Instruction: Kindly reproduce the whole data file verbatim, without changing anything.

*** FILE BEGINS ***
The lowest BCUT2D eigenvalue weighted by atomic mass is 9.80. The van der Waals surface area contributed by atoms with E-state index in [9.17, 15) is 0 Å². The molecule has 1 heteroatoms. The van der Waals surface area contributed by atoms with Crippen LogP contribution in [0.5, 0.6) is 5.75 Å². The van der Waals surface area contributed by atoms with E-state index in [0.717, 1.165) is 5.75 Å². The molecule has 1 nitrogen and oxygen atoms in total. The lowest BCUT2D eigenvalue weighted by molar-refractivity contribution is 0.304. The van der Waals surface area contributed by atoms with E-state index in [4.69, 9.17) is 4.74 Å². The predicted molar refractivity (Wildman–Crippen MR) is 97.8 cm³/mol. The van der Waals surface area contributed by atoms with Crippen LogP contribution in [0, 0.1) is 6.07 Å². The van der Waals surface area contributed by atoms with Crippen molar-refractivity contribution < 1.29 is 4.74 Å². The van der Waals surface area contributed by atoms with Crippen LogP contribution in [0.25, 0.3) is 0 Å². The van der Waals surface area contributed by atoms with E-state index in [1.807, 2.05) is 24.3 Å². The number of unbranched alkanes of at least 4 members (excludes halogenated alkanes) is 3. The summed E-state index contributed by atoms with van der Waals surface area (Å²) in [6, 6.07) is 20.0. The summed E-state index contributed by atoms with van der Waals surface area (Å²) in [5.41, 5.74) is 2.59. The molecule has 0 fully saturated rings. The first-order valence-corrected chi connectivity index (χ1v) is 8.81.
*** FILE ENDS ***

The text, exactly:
The lowest BCUT2D eigenvalue weighted by atomic mass is 9.80. The van der Waals surface area contributed by atoms with E-state index in [9.17, 15) is 0 Å². The molecule has 1 heteroatoms. The van der Waals surface area contributed by atoms with Crippen LogP contribution in [0.5, 0.6) is 5.75 Å². The van der Waals surface area contributed by atoms with E-state index in [0.717, 1.165) is 5.75 Å². The molecule has 1 nitrogen and oxygen atoms in total. The lowest BCUT2D eigenvalue weighted by molar-refractivity contribution is 0.304. The van der Waals surface area contributed by atoms with E-state index in [4.69, 9.17) is 4.74 Å². The predicted molar refractivity (Wildman–Crippen MR) is 97.8 cm³/mol. The van der Waals surface area contributed by atoms with Crippen LogP contribution in [0, 0.1) is 6.07 Å². The van der Waals surface area contributed by atoms with Crippen molar-refractivity contribution < 1.29 is 4.74 Å². The van der Waals surface area contributed by atoms with Crippen LogP contribution in [0.25, 0.3) is 0 Å². The van der Waals surface area contributed by atoms with E-state index in [1.807, 2.05) is 24.3 Å². The number of unbranched alkanes of at least 4 members (excludes halogenated alkanes) is 3. The summed E-state index contributed by atoms with van der Waals surface area (Å²) in [6, 6.07) is 20.0. The summed E-state index contributed by atoms with van der Waals surface area (Å²) in [5.41, 5.74) is 2.59. The molecule has 0 fully saturated rings. The first-order valence-corrected chi connectivity index (χ1v) is 8.81.